Capsaicin for Cannabis Hyperemesis – A Randomized Trial

Written by Vivian Lei

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Topical application of capsaicin cream reduced nausea and vomiting in patients with suspected cannabinoid hyperemesis syndrome in this small randomized placebo-controlled trial.

Why does this matter?
The intractable nausea and vomiting of cannabinoid hyperemesis syndrome (CHS) is challenging to manage. Capsaicin cream is an over-the-counter topical analgesic with primarily anecdotal evidence suggesting efficacy in relief of CHS symptoms. This pilot trial evaluated the safety and efficacy of capsaicin in treatment of suspected CHS. 

So you take 10 hot showers a day…
This was a randomized, double-blind, placebo-controlled study which enrolled adult patients with suspected CHS in the ED. Patients were randomized to receive topical 0.1% capsaicin cream versus a placebo moisturizing cream. The researchers enrolled 30 participants, 17 in the capsaicin group and 13 in the placebo group. Patients reported nausea on a validated visual analog scale (VAS) rated from 0 to 10 (most severe) at 30 minutes and 60 minutes. Researchers found that there was a non-statistically significant decrease in nausea at 30 minutes (difference -2.0 cm, 95% CI, 0.2 to -4.2 cm) and a statistically significant difference in nausea at 60 minutes (difference -3.2 cm, 95% CI -0.9 to -5.4 cm). Of the capsaicin group, 29.4% reported complete relief of nausea versus 0% of the placebo group. This study was quite small and underpowered to make major conclusions on several endpoints but suggests a benefit of capsaicin in treatment of refractory nausea in suspected CHS. Larger studies are needed.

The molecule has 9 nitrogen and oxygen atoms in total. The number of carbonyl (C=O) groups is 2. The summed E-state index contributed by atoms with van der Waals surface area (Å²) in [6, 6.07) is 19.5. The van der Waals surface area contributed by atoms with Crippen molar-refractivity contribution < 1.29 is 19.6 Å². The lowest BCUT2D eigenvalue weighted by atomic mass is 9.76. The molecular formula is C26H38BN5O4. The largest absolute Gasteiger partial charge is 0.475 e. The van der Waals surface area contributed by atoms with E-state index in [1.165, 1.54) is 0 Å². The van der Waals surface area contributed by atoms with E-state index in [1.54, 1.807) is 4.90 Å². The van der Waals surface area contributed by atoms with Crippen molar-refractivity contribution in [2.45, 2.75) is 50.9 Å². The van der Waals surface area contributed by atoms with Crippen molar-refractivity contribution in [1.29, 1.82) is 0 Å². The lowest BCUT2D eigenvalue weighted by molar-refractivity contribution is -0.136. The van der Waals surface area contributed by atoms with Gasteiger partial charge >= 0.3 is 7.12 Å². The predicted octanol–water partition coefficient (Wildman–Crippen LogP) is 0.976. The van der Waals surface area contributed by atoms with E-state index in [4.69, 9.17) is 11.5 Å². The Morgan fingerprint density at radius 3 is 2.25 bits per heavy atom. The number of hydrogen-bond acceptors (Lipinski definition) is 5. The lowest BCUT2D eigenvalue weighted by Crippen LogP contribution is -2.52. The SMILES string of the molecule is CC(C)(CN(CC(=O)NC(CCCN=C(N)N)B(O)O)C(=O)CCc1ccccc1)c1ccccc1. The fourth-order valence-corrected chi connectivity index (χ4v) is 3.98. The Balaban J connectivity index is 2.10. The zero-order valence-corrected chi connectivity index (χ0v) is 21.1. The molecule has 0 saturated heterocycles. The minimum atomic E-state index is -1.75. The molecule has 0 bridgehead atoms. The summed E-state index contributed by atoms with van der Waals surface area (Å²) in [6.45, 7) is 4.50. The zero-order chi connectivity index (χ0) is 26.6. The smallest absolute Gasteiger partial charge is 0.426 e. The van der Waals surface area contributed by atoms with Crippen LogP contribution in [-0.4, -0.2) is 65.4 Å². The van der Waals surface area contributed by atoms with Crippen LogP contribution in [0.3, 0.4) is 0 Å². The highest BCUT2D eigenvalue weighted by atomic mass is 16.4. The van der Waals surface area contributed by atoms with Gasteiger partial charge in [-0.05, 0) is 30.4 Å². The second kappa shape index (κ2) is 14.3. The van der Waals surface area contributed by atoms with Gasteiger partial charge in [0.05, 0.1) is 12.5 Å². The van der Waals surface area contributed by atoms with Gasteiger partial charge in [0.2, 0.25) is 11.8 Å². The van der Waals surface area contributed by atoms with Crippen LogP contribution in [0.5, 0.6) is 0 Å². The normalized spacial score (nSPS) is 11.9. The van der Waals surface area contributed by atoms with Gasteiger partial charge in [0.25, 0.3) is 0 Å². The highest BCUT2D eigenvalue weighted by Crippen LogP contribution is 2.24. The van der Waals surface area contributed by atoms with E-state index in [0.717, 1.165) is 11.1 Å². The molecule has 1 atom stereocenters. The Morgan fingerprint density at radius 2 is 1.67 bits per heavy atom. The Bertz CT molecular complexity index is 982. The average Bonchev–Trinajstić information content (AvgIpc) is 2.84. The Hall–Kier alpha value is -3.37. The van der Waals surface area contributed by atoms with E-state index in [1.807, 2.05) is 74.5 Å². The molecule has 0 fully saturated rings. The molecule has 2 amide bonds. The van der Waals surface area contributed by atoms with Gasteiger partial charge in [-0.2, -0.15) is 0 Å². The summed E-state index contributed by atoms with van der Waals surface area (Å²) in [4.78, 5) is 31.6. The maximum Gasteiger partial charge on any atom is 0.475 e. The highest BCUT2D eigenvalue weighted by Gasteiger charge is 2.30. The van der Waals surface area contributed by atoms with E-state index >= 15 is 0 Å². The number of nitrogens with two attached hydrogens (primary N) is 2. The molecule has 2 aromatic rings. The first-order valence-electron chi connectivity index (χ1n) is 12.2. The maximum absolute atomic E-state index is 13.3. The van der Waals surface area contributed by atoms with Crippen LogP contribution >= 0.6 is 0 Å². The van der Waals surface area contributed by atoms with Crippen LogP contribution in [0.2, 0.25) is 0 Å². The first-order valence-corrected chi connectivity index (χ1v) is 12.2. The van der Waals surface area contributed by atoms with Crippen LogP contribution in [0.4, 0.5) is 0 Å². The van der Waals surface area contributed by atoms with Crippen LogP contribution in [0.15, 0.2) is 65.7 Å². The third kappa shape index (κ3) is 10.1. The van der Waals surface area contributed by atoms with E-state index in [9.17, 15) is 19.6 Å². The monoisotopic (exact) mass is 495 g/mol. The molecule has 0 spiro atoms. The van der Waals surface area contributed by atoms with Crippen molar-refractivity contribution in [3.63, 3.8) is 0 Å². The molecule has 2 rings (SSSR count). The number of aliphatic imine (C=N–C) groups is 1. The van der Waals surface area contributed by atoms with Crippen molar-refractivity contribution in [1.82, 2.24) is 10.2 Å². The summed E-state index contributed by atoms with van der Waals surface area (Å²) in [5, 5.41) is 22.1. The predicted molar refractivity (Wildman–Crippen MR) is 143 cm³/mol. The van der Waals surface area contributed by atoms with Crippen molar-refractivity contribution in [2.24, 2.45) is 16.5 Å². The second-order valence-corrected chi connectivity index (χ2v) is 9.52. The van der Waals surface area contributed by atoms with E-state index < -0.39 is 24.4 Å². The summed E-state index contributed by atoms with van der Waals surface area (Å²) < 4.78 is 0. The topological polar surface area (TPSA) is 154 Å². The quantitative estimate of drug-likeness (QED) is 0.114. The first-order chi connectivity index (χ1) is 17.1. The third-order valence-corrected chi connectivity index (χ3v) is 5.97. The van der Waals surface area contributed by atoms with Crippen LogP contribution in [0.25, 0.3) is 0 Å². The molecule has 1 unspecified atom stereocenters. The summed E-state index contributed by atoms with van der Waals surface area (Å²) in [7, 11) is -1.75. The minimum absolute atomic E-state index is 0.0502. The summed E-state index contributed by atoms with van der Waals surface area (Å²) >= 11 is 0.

A Pilot Trial of Topical Capsaicin Cream for Treatment of Cannabinoid Hyperemesis Syndrome. Acad Emerg Med. 2020 Jun 22. doi: 10.1111/acem.14062. [Epub ahead of print]

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1 thought on “Capsaicin for Cannabis Hyperemesis – A Randomized Trial”


    We implemented a capsaicin patch over epigastric abdomen order instead of cream (once in ED or Q8H inpatient). Multiple benefits (and success) in this delivery method most notably patient tolerance, consistent application by nursing, non-messy on clothes, easily removable, limit waste of unused product, reduced use of other adjunct meds such as Ativan/Haldol and OTC availability. We have seen significant improvement in satisfaction of patient and more likely to use patch over cream outpatient. Our toxicology team welcomed the change immediately too.

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